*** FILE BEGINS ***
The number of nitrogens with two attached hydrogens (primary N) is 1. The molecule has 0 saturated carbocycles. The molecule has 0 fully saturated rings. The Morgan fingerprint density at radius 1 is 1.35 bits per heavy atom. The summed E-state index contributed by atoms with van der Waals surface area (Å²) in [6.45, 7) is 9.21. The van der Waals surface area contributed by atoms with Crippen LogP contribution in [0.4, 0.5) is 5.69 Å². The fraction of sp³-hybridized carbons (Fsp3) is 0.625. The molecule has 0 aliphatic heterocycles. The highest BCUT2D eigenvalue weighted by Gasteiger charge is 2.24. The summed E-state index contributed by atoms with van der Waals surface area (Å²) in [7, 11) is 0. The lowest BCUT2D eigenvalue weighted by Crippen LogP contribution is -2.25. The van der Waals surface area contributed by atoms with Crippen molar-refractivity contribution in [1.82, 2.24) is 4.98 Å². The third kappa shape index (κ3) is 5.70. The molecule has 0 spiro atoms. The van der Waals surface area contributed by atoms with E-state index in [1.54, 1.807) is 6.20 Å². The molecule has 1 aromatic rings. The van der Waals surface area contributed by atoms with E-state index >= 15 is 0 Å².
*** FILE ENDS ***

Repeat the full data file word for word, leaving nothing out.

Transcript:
The number of nitrogens with two attached hydrogens (primary N) is 1. The molecule has 0 saturated carbocycles. The molecule has 0 fully saturated rings. The Morgan fingerprint density at radius 1 is 1.35 bits per heavy atom. The summed E-state index contributed by atoms with van der Waals surface area (Å²) in [6.45, 7) is 9.21. The van der Waals surface area contributed by atoms with Crippen LogP contribution in [0.4, 0.5) is 5.69 Å². The fraction of sp³-hybridized carbons (Fsp3) is 0.625. The molecule has 0 aliphatic heterocycles. The highest BCUT2D eigenvalue weighted by Gasteiger charge is 2.24. The summed E-state index contributed by atoms with van der Waals surface area (Å²) in [7, 11) is 0. The lowest BCUT2D eigenvalue weighted by Crippen LogP contribution is -2.25. The van der Waals surface area contributed by atoms with Crippen molar-refractivity contribution in [1.82, 2.24) is 4.98 Å². The third kappa shape index (κ3) is 5.70. The molecule has 0 spiro atoms. The van der Waals surface area contributed by atoms with E-state index in [1.54, 1.807) is 6.20 Å². The molecule has 1 aromatic rings. The van der Waals surface area contributed by atoms with E-state index >= 15 is 0 Å².